The essential principle of poetry consists in its being an imitation. It differs from history for instance, not in that the former is written in verse and the latter in prose; for the narrations of Herodotus would be a history though rendered into verse, while the Mimes of Sophron are poetry, though written in prose. On the other hand, Homer and Empedocles both wrote in verse ; but the one is a poet, while the other is only a naturalist. But history is a reality; poetry an imitation. History relates to what has actually been done; poetry, what may or might be done. Poetry is, therefore, more instructive than history ; for history details particular facts, while poetry teaches general truths.

Quis omninm doctior ? quis acutior ? quis in rebus, vel inveniendis, vel judicandis, acrior Aristotele fuit ? Cic de orat.

* Quem dubito scientia rerum, an scriptorum copia, an eloquendi suavitate, an inventionum acumine, an varietate operum, clariorem putem.

The several kinds of poetry are all imitations. But they differ from each other in three respects : by using means of imitation different in kind, or by the difference of the things imitated, or by imitating in a different manner.

The means of imitation in poetry are language, harmony or music, and rhythm or movement. The dance imitates by rhythm alone; epic poetry, by language only, oftener verse, but sometimes prose; lyric, by language and harinony; dramatic, often by rhythm, language, and harmony combined.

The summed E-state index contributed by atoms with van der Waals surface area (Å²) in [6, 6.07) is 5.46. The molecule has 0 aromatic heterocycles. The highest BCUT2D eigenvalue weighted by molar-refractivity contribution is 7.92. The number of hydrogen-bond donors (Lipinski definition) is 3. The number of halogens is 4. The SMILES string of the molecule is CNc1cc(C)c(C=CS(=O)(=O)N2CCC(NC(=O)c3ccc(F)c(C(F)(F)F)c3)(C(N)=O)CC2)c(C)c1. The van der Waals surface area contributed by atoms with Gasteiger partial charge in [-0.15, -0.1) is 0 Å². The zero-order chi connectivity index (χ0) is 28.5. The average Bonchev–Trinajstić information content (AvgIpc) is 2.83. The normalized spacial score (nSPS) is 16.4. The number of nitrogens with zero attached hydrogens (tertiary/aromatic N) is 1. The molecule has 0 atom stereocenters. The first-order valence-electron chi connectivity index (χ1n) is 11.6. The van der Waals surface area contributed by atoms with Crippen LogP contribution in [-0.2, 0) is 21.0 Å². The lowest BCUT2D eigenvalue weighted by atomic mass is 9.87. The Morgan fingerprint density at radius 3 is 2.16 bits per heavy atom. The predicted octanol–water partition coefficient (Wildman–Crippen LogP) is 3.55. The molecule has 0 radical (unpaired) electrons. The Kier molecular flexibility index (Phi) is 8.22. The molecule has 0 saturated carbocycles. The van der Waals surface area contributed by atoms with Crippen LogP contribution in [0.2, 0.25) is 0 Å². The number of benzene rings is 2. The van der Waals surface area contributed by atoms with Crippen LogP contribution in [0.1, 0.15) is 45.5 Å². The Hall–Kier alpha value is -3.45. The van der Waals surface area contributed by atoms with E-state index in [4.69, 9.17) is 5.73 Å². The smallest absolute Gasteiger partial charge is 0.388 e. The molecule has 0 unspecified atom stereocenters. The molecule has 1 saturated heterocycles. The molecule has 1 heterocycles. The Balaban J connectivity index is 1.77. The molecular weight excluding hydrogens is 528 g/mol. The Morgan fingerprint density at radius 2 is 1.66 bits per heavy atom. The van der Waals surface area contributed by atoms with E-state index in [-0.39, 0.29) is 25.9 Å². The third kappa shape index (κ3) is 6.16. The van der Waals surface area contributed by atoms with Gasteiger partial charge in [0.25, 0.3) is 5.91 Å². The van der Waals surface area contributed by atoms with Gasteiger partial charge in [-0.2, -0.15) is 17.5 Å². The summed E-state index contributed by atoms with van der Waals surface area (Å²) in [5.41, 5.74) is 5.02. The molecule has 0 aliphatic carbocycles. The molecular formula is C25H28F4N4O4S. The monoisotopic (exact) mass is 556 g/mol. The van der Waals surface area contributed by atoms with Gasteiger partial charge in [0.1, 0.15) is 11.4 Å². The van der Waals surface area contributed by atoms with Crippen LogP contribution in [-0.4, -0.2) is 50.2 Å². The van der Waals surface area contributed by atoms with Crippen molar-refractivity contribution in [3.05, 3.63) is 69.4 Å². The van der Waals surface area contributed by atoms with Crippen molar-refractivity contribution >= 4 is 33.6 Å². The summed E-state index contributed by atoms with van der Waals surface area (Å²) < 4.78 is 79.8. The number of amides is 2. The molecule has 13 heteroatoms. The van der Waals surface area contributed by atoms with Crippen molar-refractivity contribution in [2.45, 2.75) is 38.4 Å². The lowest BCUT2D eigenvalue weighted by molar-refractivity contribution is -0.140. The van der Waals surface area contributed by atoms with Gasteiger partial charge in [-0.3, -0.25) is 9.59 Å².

The things imitated in poetry are the actions and characters of men. Tragedy represents its characters greater and better than they are in real life; comedy, worse than they are ; epic poetry, sometimes better, sometinies worse, sometimes as they are, according to the genius of the poet.

As to the manner of imitation, it inay be entirely by narration, as in lyric poetry; or entirely by representation, as in dramatic ; or partly by narration and partly by representation, as in the Homeric Poems.

Poetry originates in and is based upon two principles in our nature love of harmony and fondness for imitation. So strong is the latter principle, that things which we view with pain in themselves, we love to see represented as accurately as possible.

Homer may be regarded as the father of dramatic as well as epic poetry, since his works are full of dramatic representation; and the elements of comedy are found in the Margites, as the materials of tragedy are in the Iliad and Odyssey. The Dorians laid claiin to the invention of dramatic poetry, and in proof referred to the words drama, tragedy, and comedy, which are all of Doric, not Attic, origio. But the Attics soon improved the drama and appropriated it almost exclusively to themselves.

Six parts enter into the nature and merits of a perfect tragedy: the fable or plot, the manners or characters, the language, the sentiments, the apparatus of the theatre, and the music. The plot is the chief part ; and the characters, the second in relative importance the former being, as it THIRD SERIES, VOL. II. NO. I.